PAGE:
“Former place?” I wasn’t close to Babschitz, but I was beginning to wonder what happened to all of his books.
“It looks like he fell on hard times. He sold off his books to get by, as long as he could. The weird thing is that his apartment, which was furnished with not much more than a mattress and a laptop, had a state-of-the-art security system installed, only a year or so before he lost everything. It looks like he sold his books to pay for the security service.”
I made some comment about it being like a story by O Henry. It brought a short snort of laughter from Larry. “I wonder if our Erasmus appreciated the irony of his situation?”
“I keep thinking about that security system. It wasn’t there when I visited, and he never had anything that a burglar would want.” The books, while precious to Babschitz, were just used books he got years ago from those cheap places on Fourth Avenue. Nothing a collector would care about, let alone your typical junkie.
“He was definitely not a collector of incunabula or signed first editions. He was just a serious reader.”
I asked how Jim learned about Nathaniel’s death.
“I didn’t know this, before, but Jim was Babschitz’s cousin. His only living relative, as it turns out. When the police went through the corpse’s pockets, they found a card from Jim’s job at Sotheby’s. They thought it was a strange thing for a street person to have, so they called him. They had him come down to the morgue to ID the body.”
“That must have been weird.”
“It wasn’t the weirdest part. When he asked if there were any personal items, they said there was just his clothes and a laptop. ‘It’s not often that we find laptops on the cadavers we recover from the street,’ they told him. ‘Oh yes,’ they added, almost as an afterthought, ‘there was one more thing. He had a key hanging from a string around his neck.’ As Larry was the deceased’s next-of-kin, they handed everything over to him and told him that he could either claim the body, himself, or let the city take care of its disposal.”
I raised a questioning eyebrow.
“Not important… at least, Jim didn’t think it was important enough to share that detail with me.”
I raised my other eyebrow. It’s a talent I have.
“Oh yeah. Jim opened the Mac PowerBook when he got home, hoping he might find some answers about his cousin’s last days. There were lots of files. A sort of will, in which he left everything, which wasn’t much, to Jim. Some essays he had written for the book review, and several encyclopedia articles. Apparently, that’s what he did to survive—that and occasional adjunct teaching at CCNY and The New School.”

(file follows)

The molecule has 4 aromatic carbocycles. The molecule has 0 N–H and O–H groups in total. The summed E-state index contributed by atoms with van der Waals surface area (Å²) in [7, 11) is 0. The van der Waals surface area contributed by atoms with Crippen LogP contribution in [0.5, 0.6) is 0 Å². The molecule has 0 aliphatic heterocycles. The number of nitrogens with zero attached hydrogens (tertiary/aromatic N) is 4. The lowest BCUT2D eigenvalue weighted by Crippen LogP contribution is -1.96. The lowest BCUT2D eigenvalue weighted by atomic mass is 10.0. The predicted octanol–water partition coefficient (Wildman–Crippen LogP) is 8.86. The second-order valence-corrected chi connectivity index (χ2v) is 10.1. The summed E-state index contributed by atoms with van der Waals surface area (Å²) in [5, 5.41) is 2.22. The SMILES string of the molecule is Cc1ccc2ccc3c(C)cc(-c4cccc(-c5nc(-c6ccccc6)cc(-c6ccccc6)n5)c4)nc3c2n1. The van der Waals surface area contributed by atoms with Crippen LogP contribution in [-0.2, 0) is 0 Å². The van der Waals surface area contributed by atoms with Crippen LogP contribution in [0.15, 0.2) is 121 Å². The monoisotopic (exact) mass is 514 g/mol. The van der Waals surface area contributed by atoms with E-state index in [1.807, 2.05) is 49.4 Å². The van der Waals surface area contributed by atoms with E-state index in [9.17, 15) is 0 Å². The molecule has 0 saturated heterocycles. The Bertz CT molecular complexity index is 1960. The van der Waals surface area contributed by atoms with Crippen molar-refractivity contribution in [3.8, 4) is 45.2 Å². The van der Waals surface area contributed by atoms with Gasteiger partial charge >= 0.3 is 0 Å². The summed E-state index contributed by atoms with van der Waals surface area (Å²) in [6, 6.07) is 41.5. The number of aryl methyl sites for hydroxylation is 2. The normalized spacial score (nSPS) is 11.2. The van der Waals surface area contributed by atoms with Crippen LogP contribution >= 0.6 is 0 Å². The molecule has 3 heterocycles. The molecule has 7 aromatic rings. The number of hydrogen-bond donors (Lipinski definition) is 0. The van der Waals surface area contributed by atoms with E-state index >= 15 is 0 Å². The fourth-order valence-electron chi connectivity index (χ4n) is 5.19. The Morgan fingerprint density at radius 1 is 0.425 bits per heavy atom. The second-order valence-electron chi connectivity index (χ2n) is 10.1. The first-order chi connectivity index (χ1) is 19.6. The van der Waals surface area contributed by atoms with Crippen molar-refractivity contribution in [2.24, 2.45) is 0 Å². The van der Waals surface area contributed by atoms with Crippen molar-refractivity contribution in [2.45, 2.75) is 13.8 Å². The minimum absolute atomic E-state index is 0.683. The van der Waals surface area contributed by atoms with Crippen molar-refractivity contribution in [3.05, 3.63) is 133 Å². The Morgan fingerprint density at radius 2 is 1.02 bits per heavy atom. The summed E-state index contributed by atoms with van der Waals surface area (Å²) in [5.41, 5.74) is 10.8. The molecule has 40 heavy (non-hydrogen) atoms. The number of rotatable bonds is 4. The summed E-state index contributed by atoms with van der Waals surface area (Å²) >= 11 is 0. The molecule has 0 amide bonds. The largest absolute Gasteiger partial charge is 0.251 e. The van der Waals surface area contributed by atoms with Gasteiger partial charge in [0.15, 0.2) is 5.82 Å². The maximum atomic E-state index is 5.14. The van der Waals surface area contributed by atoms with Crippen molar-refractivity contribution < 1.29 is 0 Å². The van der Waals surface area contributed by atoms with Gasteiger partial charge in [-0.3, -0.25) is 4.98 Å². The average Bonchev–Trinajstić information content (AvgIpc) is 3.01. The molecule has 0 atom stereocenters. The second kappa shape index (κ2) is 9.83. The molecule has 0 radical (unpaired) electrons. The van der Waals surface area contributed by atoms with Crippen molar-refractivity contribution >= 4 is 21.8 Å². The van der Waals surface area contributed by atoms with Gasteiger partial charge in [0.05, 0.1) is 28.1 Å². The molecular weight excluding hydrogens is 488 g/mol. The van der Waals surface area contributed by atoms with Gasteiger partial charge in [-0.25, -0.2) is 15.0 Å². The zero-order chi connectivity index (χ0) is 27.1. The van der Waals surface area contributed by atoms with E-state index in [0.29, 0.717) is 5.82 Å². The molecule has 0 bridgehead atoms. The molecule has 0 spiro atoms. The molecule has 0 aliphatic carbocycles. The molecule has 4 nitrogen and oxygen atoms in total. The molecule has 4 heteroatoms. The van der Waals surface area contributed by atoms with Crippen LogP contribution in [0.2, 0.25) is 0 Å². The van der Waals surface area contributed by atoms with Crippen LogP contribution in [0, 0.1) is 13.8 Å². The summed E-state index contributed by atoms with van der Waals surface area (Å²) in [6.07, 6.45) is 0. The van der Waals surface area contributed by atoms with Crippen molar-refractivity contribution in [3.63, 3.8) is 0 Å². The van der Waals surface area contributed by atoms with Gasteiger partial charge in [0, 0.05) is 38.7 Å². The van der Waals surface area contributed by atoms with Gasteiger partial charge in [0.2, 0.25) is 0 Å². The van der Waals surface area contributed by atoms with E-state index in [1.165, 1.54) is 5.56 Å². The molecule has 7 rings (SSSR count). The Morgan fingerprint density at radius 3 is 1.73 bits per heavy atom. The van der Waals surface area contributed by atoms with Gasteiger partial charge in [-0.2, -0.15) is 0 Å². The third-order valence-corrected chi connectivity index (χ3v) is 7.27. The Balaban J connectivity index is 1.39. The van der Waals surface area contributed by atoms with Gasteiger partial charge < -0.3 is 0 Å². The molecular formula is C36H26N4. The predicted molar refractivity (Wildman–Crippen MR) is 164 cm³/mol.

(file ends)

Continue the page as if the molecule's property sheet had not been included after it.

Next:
I recalled that he used to teach some weird courses there. “There was one. I think it was called ‘Literary References in Popular Media.’ It included stuff like Humphrey Bogart’s line from The Maltese Falcon: ‘the stuff that dreams are made of’—mis-quoted, naturally—or William Powell, playing detective Nick Charles, telling two young newlyweds: ‘…and flights of angels sing thee to thy rest.’”
Larry cut me off, just as I was beginning to warm to my subject.
“When he lost his apartment, and took to living on the street, the schools didn’t want him around—the smell, no doubt—and the adjunct work dried up. It got harder and harder to get by. Then the winter came, and that finished him off.”
Larry said that Jim also found a kind of journal that Babschitz kept on the laptop. One entry, from two years ago, suggested the possibility of outcomes that were very different from what we now know happened. He showed me what Babschitz had written.
“14 Jun 1993: Took my usual tour of what was left of the old Fourth Avenue bookshops—The Strand—this afternoon. I always dig through the cheapest volumes among the throw-away books they heap up along the sidewalk. Those books are so crummy that I suspect The Strand hopes someone will steal them. Today I spotted an old leather-bound volume, not very thick, but badly worn at the corners of the covers. The spine wasn’t broken, so I picked it up. It was THE BOOK. I’ve known, for decades, that it had once existed, but never expected to actually see one. Once I caught my breath, I calmed myself down enough to go inside and hand a cashier four quarters. He looked surprised and pleased to be rid of anything from the junk shelves… let alone for a paying customer. I took the book home and just stared at it, almost afraid to open it. Finding something like this couldn’t have been more of a miracle if it was wrapped in the Shroud of Turin. This book will change everything!”